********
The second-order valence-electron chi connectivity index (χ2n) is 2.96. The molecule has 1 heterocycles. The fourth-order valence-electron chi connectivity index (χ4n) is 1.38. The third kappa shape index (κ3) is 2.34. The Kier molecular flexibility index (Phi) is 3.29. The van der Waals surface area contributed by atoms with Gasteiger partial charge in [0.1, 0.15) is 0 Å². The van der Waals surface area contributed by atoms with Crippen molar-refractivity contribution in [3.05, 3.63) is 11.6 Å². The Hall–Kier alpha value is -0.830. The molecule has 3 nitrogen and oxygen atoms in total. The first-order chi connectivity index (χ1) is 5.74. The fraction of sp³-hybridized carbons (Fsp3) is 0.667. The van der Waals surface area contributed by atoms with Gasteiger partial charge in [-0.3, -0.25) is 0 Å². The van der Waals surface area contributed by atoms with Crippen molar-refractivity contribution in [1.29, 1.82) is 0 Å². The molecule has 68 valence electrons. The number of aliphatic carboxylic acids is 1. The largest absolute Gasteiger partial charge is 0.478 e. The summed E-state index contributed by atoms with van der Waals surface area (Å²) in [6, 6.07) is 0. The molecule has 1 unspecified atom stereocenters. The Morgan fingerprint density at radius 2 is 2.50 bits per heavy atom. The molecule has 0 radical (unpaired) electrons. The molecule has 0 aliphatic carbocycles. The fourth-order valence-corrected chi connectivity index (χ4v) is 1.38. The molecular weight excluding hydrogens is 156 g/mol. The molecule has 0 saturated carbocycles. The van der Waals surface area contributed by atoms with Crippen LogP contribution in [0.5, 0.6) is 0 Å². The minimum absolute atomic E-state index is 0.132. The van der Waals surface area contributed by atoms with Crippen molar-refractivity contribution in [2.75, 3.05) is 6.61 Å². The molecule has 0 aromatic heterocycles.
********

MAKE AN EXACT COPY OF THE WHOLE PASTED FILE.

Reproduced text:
The second-order valence-electron chi connectivity index (χ2n) is 2.96. The molecule has 1 heterocycles. The fourth-order valence-electron chi connectivity index (χ4n) is 1.38. The third kappa shape index (κ3) is 2.34. The Kier molecular flexibility index (Phi) is 3.29. The van der Waals surface area contributed by atoms with Gasteiger partial charge in [0.1, 0.15) is 0 Å². The van der Waals surface area contributed by atoms with Crippen molar-refractivity contribution in [3.05, 3.63) is 11.6 Å². The Hall–Kier alpha value is -0.830. The molecule has 3 nitrogen and oxygen atoms in total. The first-order chi connectivity index (χ1) is 5.74. The fraction of sp³-hybridized carbons (Fsp3) is 0.667. The van der Waals surface area contributed by atoms with Gasteiger partial charge in [-0.3, -0.25) is 0 Å². The van der Waals surface area contributed by atoms with Crippen molar-refractivity contribution in [1.29, 1.82) is 0 Å². The molecule has 68 valence electrons. The number of aliphatic carboxylic acids is 1. The largest absolute Gasteiger partial charge is 0.478 e. The summed E-state index contributed by atoms with van der Waals surface area (Å²) in [6, 6.07) is 0. The molecule has 1 unspecified atom stereocenters. The Morgan fingerprint density at radius 2 is 2.50 bits per heavy atom. The molecule has 0 radical (unpaired) electrons. The molecule has 0 aliphatic carbocycles. The fourth-order valence-corrected chi connectivity index (χ4v) is 1.38. The molecular weight excluding hydrogens is 156 g/mol. The molecule has 0 saturated carbocycles. The van der Waals surface area contributed by atoms with Crippen LogP contribution in [0.5, 0.6) is 0 Å². The minimum absolute atomic E-state index is 0.132. The van der Waals surface area contributed by atoms with Crippen molar-refractivity contribution in [2.75, 3.05) is 6.61 Å². The molecule has 0 aromatic heterocycles.